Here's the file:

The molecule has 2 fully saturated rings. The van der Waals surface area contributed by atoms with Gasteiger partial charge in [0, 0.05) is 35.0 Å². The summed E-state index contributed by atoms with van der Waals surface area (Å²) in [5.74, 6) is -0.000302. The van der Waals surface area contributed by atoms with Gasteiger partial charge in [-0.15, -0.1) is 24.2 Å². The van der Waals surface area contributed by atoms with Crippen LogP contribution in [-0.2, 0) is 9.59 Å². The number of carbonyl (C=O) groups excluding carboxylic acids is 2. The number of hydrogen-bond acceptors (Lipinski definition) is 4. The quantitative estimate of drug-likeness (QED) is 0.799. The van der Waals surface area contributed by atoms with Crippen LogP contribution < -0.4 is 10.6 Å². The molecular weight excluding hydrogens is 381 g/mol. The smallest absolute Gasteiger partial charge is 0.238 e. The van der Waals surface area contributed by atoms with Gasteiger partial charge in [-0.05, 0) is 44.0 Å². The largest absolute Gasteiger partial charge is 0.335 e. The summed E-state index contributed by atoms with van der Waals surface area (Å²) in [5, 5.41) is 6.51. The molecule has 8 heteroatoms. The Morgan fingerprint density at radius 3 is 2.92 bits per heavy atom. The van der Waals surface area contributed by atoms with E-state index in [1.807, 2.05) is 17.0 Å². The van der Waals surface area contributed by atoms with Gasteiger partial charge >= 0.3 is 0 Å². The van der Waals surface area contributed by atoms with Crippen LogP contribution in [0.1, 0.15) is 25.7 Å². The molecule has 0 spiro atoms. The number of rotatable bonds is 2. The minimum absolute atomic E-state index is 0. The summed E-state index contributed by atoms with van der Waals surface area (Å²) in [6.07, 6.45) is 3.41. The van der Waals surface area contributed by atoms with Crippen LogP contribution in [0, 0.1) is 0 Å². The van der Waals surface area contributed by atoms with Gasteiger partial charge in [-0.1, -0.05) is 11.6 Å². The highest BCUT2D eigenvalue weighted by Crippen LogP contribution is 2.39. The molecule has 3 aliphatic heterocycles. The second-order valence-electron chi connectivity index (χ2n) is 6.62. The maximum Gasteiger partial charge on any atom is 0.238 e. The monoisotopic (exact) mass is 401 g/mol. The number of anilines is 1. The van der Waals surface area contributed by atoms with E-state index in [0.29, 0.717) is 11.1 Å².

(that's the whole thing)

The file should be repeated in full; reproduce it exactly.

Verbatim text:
The molecule has 2 fully saturated rings. The van der Waals surface area contributed by atoms with Gasteiger partial charge in [0, 0.05) is 35.0 Å². The summed E-state index contributed by atoms with van der Waals surface area (Å²) in [5.74, 6) is -0.000302. The van der Waals surface area contributed by atoms with Gasteiger partial charge in [-0.15, -0.1) is 24.2 Å². The van der Waals surface area contributed by atoms with Crippen LogP contribution in [-0.2, 0) is 9.59 Å². The number of carbonyl (C=O) groups excluding carboxylic acids is 2. The number of hydrogen-bond acceptors (Lipinski definition) is 4. The quantitative estimate of drug-likeness (QED) is 0.799. The van der Waals surface area contributed by atoms with Crippen LogP contribution < -0.4 is 10.6 Å². The molecular weight excluding hydrogens is 381 g/mol. The smallest absolute Gasteiger partial charge is 0.238 e. The van der Waals surface area contributed by atoms with Gasteiger partial charge in [-0.05, 0) is 44.0 Å². The largest absolute Gasteiger partial charge is 0.335 e. The summed E-state index contributed by atoms with van der Waals surface area (Å²) in [5, 5.41) is 6.51. The molecule has 8 heteroatoms. The Morgan fingerprint density at radius 3 is 2.92 bits per heavy atom. The van der Waals surface area contributed by atoms with E-state index in [1.807, 2.05) is 17.0 Å². The van der Waals surface area contributed by atoms with Gasteiger partial charge >= 0.3 is 0 Å². The van der Waals surface area contributed by atoms with Crippen LogP contribution in [0.1, 0.15) is 25.7 Å². The molecule has 0 spiro atoms. The number of rotatable bonds is 2. The minimum absolute atomic E-state index is 0. The summed E-state index contributed by atoms with van der Waals surface area (Å²) in [6.07, 6.45) is 3.41. The van der Waals surface area contributed by atoms with Crippen LogP contribution in [0, 0.1) is 0 Å². The van der Waals surface area contributed by atoms with Gasteiger partial charge in [-0.1, -0.05) is 11.6 Å². The highest BCUT2D eigenvalue weighted by Crippen LogP contribution is 2.39. The molecule has 3 aliphatic heterocycles. The second-order valence-electron chi connectivity index (χ2n) is 6.62. The maximum Gasteiger partial charge on any atom is 0.238 e. The monoisotopic (exact) mass is 401 g/mol. The number of anilines is 1. The van der Waals surface area contributed by atoms with E-state index in [0.29, 0.717) is 11.1 Å².